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Johnd

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This is the supply air side, ductwork is now sealed and insulated, split supply. With air this temperature, it's vitally important to be completely sealed and insulated to prevent moisture and mold problems.

image.jpg
 

Johnd

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And this is the 20"x20" return air grill, it will also house the filter for the system. Pretty exciting stuff.

Tomorrow, we run 208Vpower to all of the new equipment both in the attic and outside on the condenser pad. We'll also be installing back boxes and wiring for all service receptacles and switches. In the attic there will be a couple of power converters for the LED lighting system which need 110V, and from there we distribute 12V power to the LED light locations, undercounter in my work area, in the light cove above the display cabinet, and the main lighting in the center of the room. All lighting will be dimmable with dimming switches.

image.jpg
 

bein_bein

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Well........ I guess it's not really a how to thread, more of a chronicling of the process, but I can certainly try to post more pics, but it's all behind the scenes stuff at the moment.....
Since I usually look at something and wonder "How did they do that..?" the behind the scenes stuff is where it all starts. I love 'watching' projects go from concept to finished with all the 'boring' stuff in between.... but then I'm weird that way:HB lol. Looks like your getting things done right!
 

Johnd

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Since I usually look at something and wonder "How did they do that..?" the behind the scenes stuff is where it all starts. I love 'watching' projects go from concept to finished with all the 'boring' stuff in between.... but then I'm weird that way:HB lol. Looks like your getting things done right!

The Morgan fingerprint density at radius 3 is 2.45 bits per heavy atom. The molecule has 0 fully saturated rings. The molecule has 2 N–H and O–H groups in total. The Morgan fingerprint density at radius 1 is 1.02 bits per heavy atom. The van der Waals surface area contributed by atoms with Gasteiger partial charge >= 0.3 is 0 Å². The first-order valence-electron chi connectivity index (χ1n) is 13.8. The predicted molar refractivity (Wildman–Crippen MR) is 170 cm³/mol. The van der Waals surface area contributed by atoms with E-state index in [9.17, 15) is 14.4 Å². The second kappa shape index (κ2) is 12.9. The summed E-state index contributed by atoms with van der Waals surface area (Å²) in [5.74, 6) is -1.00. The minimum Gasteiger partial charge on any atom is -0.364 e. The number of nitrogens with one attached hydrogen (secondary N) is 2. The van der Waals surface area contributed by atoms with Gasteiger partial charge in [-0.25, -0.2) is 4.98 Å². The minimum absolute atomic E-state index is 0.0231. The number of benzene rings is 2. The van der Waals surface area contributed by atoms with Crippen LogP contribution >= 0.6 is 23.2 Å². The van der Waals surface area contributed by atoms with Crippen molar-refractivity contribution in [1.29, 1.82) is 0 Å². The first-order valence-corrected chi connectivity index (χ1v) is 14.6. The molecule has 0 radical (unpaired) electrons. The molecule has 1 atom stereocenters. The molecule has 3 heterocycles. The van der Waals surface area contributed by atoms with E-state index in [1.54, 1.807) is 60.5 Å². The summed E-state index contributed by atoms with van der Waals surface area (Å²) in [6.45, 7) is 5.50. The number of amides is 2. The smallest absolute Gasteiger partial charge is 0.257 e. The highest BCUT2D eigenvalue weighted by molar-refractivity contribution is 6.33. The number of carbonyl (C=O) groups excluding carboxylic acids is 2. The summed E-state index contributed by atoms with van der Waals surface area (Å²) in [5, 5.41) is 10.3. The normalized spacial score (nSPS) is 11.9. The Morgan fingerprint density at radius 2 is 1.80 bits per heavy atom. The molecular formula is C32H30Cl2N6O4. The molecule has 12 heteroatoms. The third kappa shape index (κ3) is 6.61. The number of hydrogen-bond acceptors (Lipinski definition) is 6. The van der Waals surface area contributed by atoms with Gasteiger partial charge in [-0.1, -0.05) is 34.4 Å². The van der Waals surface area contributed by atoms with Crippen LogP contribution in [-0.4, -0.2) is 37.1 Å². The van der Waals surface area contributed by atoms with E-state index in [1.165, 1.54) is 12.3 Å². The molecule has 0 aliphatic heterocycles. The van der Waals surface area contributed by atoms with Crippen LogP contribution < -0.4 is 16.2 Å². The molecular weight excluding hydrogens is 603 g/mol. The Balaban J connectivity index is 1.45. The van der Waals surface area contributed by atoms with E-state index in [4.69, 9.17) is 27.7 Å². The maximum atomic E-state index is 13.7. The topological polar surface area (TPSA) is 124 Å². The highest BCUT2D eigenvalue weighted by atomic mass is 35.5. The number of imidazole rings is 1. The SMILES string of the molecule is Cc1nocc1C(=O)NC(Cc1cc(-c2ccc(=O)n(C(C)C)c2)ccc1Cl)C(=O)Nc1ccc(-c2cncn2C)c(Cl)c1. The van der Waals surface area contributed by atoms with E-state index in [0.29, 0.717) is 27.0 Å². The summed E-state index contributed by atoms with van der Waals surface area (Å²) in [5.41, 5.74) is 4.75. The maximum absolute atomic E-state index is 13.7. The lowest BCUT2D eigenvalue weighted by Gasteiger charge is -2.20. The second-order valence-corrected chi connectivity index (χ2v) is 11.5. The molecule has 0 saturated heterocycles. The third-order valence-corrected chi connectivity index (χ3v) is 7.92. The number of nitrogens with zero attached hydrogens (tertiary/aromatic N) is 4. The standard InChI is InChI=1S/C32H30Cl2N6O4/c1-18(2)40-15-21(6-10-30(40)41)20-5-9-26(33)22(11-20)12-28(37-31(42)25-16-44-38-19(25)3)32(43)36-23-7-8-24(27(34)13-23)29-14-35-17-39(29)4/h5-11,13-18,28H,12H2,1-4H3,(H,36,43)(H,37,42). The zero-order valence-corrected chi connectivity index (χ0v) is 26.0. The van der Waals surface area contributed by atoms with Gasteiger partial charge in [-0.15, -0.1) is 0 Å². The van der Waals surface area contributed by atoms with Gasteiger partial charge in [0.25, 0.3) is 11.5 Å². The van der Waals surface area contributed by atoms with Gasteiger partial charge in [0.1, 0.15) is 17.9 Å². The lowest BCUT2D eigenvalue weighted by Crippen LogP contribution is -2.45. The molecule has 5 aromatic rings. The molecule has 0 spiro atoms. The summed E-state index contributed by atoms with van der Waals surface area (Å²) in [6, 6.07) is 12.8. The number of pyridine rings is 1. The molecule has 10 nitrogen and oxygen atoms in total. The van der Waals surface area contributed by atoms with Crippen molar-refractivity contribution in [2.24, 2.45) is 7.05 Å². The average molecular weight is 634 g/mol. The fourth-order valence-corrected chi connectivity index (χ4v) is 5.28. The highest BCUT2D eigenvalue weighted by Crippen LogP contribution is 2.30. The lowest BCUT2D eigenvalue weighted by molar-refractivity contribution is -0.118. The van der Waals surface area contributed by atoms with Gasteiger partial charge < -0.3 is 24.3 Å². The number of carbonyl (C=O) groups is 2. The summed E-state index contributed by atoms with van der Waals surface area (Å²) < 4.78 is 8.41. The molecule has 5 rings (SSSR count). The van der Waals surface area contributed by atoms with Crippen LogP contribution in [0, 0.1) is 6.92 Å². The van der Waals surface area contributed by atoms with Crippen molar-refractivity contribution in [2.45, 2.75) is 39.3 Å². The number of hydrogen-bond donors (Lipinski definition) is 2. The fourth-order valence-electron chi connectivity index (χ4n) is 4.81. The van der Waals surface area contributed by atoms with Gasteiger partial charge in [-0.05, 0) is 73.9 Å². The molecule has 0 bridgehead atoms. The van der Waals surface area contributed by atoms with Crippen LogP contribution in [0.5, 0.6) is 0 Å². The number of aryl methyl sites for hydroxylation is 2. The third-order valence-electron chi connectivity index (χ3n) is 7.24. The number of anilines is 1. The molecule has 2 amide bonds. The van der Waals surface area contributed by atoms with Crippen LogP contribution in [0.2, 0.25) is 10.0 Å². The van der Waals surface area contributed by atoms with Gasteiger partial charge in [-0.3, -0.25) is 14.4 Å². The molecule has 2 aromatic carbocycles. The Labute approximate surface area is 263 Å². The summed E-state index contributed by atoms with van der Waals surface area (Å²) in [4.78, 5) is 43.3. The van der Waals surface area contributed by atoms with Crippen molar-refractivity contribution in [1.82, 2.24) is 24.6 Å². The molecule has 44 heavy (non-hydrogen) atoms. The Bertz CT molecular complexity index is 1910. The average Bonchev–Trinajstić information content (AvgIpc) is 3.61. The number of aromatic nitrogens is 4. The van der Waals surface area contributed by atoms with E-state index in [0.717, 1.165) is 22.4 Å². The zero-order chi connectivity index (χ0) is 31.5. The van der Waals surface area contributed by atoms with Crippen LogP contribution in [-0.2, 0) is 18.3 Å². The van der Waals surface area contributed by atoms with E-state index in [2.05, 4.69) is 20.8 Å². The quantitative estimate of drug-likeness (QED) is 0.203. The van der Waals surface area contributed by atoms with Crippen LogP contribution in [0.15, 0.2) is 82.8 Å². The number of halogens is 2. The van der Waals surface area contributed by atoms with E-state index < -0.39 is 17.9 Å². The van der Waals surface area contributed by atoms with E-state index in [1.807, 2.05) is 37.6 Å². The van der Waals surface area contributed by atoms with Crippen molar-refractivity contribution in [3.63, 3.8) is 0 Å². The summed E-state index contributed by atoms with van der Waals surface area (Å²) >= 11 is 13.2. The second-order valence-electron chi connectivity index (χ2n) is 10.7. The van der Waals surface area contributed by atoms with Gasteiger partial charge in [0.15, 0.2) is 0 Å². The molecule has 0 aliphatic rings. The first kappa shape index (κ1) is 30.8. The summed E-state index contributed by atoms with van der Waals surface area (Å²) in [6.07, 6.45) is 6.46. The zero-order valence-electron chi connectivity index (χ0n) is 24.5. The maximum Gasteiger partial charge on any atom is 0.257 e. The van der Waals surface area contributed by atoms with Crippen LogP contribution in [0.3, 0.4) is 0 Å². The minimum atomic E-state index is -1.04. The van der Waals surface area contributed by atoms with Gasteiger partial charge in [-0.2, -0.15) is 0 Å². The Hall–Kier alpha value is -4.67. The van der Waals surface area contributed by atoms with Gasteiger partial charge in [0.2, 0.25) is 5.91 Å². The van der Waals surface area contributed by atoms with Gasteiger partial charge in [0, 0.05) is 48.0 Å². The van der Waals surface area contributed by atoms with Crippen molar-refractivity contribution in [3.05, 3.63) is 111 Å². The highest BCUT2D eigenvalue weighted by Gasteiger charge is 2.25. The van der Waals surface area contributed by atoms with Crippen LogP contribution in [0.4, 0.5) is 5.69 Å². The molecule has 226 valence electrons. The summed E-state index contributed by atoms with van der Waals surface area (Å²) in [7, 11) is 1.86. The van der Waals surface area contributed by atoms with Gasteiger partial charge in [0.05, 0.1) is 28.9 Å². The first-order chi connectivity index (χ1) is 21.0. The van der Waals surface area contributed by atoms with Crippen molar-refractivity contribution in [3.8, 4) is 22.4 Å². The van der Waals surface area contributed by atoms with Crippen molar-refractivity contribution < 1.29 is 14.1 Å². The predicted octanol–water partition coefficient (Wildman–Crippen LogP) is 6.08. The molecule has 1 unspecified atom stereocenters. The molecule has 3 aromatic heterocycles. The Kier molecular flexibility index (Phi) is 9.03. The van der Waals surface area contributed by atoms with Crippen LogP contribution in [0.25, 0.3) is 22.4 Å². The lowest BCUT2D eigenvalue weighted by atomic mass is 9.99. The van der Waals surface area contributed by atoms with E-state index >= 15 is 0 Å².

I own a commercial construction company, so I guess sometimes I take that stuff for granted. Hopefully the pics will be more exciting once we get some wood in there.
 

petey_c

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John, looks like a great project/investment. Just curious though, you have 120/208 not 120/240 power to your house? Usually 120/208 is associated with 3 ph. power.
 

petey_c

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John, Thanks for the reply. I wish I had more time/room/$$ to expand. The only thing expanding lately is my waistline.
 

Zintrigue

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Wow! This has been a fascinating read, thank you so much for sharing. Can't wait to see the finished product.
 

Johnd

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Today we pulled feeders through a previously installed underground conduit to power this new panel. The panel feeds 240 to the new a/c condenser, the refrigeration condenser, and the a/c air handling unit in the attic. The refrigeration condenser unit back feeds 120 to its air handling unit in the attic. Two 120 circuits to the wine room for lighting, receptacles, and garbage disposal.

image.jpg